Reflections on Abundance
From: Alchemy of the One
New abundance cannot be drawn into our lives until we recognize gratefully the abundance that already exists. But then, what about the impoverished man sitting in a prison cell or the beggar who watches the masses pass by his street corner? Where then is their wealth?
Wealth comes in different forms. The man in his cell is wealthy in time. His upkeep is paid for by society. He can educate himself. His basic needs are provided for. The corporate president has his needs provided for as well, but he is impoverished in time and his relationships may suffer consequently. His burdens and responsibilities are great and he may become so enslaved by his work that he becomes a stranger to his heart's desires. Who then is more impoverished?
Look at the relationships and joys of your life when you assess your abundance. No one is impoverished who has access to nature and the wealth of natural beauty it provides. We take for granted the amenities that bring ease to our life, yet in many countries they are utter luxuries.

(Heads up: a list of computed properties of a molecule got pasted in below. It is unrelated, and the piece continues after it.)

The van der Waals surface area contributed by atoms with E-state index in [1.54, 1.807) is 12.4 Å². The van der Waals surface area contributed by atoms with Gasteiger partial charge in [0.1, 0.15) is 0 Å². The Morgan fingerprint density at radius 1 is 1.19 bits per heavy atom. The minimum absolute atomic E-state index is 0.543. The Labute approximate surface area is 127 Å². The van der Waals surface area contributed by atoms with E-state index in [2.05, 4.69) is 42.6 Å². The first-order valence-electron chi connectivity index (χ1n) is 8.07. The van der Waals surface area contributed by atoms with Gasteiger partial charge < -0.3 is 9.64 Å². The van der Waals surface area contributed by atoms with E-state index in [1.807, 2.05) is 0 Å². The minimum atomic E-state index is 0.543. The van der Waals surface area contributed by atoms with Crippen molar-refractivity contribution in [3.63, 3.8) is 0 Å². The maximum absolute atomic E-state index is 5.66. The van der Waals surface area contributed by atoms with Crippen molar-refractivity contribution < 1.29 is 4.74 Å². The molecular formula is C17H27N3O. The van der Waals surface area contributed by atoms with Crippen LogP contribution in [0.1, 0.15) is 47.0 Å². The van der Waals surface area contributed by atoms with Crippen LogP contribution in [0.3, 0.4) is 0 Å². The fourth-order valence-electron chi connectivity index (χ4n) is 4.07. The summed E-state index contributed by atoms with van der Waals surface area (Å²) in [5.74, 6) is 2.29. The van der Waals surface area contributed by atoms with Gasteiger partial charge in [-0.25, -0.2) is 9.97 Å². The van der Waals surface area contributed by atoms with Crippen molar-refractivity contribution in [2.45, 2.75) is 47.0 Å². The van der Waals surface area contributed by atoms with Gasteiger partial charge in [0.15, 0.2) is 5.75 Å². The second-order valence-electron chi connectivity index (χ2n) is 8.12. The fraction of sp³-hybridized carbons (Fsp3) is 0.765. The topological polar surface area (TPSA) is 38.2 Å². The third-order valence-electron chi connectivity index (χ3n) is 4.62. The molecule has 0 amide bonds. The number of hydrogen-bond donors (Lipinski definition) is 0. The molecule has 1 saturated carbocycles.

Having a television or washing machine could be a contribution to our lives, if we use the time to fulfill the desires of our hearts. If we use the time they save us to earn more money to buy more gadgets, we are not any more abundant than before. In places where there are no or few televisions, the abundant resources of inter-generational communication can flourish. The oral traditions are passed on from the elders to the young and the support of the family is abundant. Barter systems help everyone's contributions find value in rural communities and the handiwork of all can be a contribution to the tribe or family.
We need to re-think whether we have abundance or not. The emptiness that occurs within when we abandon ourselves brings about an ambitious and neurotic craving for more. We define our abundance by what we don't have, rather than by what we do have. Let us take moments of silence each day to assess the abundant resources in our lives — the miracles of our physical bodies, the joys of accomplishments, the love of a child. Then we will find to our amazement that we have all along been wealthy indeed.